For any other athlete that would be enough to still the alarm bells and send them to Stratford with a smile on their face and a strut in their step.
But Bolt is not any other athlete. When you have won the sprint double at the previous Olympics by margins so vast your rivals were barely in the freeze-frame (he took the 100m in Beijing by 0.2 secs, the 200m by a staggering 0.66 secs) you inhabit a stage all of your own.
Few remember that Richard Thompson took 100m silver four years ago, or Shawn Crawford silver in the 200m. Should Bolt finish second in either, no-one will forget in an age.
Before the Jamaican trials, Bolt hadn't lost a 200m in four years. When Blake defeated him, not only by three hundredths of a second but by coming through and past when Bolt had led with 50 metres to go, it left spectators trackside with hands on heads and mouths agape.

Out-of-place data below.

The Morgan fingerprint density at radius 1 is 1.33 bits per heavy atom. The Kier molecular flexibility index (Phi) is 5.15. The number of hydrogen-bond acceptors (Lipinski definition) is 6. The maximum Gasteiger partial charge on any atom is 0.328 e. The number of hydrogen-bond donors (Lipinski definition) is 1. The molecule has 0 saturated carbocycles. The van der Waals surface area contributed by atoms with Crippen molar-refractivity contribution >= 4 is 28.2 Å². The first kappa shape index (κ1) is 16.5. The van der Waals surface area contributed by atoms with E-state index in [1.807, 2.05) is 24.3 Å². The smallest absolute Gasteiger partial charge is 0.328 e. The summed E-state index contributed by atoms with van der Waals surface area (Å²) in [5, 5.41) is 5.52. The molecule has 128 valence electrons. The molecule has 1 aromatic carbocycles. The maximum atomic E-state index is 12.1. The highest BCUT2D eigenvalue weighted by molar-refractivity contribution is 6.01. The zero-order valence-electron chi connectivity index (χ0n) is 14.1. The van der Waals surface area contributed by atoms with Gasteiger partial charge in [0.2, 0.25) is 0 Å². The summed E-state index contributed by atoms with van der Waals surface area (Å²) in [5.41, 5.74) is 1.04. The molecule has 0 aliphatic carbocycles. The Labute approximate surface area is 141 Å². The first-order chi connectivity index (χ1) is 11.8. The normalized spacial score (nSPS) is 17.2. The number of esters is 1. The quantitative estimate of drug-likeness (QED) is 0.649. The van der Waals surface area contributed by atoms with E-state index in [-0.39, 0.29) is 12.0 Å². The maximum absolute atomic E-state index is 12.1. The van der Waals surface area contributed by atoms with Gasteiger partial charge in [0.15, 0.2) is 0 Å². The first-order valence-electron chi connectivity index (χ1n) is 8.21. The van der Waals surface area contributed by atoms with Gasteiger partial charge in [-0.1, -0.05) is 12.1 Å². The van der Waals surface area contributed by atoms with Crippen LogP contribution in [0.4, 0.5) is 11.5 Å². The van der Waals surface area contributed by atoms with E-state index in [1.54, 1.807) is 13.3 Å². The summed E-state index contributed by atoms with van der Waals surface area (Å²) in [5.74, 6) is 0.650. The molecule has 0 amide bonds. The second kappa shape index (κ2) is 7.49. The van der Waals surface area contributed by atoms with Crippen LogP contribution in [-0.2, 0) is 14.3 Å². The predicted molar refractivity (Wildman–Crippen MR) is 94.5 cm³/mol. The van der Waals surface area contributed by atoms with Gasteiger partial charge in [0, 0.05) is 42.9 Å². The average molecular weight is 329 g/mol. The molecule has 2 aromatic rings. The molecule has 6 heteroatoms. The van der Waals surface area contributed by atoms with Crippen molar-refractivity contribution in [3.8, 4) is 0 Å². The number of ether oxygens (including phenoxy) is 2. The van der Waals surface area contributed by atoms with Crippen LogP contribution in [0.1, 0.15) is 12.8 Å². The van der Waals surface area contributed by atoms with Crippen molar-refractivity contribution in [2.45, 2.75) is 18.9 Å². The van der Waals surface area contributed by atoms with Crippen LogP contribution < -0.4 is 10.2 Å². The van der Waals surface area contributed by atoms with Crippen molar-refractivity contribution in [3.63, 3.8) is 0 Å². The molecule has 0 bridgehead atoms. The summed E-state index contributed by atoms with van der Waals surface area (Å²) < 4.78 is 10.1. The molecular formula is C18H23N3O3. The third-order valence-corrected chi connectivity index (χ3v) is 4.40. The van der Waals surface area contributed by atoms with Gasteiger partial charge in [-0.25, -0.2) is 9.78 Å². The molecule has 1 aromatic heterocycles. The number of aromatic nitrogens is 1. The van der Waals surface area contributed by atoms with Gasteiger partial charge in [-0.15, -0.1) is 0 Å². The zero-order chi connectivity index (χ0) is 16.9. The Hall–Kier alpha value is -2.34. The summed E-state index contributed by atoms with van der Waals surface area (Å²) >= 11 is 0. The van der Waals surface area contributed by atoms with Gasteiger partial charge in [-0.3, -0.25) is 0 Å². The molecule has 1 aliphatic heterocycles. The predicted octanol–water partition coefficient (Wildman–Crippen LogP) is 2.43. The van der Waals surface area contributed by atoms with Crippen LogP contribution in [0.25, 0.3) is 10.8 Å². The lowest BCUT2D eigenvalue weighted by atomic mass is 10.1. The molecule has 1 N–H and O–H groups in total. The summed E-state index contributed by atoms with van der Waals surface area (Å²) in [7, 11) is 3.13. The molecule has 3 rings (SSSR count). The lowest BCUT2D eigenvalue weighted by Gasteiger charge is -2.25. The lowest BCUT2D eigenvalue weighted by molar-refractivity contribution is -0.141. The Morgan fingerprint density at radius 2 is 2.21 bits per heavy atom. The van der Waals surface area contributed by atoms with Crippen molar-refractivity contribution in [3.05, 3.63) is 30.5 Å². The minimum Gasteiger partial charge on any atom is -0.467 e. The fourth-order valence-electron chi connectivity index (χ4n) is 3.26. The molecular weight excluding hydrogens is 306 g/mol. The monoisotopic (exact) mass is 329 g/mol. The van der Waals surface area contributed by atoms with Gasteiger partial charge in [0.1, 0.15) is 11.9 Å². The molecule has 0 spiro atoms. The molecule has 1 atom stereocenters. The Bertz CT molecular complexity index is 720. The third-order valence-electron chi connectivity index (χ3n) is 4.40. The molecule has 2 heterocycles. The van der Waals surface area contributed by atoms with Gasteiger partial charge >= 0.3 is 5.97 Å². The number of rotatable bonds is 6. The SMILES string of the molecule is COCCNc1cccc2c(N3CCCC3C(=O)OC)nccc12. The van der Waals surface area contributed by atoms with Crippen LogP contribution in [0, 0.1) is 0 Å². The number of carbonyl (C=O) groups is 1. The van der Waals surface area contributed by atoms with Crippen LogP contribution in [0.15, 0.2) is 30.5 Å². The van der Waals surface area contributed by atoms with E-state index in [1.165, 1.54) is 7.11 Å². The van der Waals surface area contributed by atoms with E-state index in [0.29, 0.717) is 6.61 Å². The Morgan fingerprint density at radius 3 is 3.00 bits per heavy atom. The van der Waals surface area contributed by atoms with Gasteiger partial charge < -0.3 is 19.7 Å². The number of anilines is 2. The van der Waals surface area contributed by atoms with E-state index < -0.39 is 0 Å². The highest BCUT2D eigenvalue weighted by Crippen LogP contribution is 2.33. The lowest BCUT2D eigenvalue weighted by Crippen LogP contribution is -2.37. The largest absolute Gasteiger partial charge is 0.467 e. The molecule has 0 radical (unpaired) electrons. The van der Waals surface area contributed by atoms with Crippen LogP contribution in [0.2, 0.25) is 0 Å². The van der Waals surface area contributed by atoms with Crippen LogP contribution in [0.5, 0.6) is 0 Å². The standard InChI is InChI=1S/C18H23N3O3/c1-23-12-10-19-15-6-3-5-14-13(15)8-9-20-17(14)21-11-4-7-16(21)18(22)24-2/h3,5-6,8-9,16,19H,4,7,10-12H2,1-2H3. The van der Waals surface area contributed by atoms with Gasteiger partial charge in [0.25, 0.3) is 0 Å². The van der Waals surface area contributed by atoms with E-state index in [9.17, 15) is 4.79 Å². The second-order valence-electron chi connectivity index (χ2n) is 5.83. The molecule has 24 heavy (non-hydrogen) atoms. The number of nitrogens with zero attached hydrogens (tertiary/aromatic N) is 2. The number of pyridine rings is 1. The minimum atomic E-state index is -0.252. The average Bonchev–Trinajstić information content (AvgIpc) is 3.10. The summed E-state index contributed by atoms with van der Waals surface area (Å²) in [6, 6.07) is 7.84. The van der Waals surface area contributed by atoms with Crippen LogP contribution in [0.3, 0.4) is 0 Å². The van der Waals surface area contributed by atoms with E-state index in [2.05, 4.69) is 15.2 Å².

Blake, of course, had beaten Bolt to 100m gold at the World Championships in Daegu last summer. But that, after the most famous false-start in the history of the sport, had felt different - the story almost entirely the disqualification, rather than the coronation.
As Blake celebrated in Kingston, Bolt was on the ground, receiving treatment from his physio for tight hamstrings.
A few days later he flew to Munich to see celebrated sports doctor Hans-Wilhelm Müller-Wohlfahrt - a session described as a routine check-up by his agent - but when followed by his withdrawal from the Diamond League meeting in Monaco on 20 July, his final competitive outing before the Olympics, it appeared to take on greater significance.
On numbers alone Bolt does not appear to be in vastly different shape than he was in his biggest years.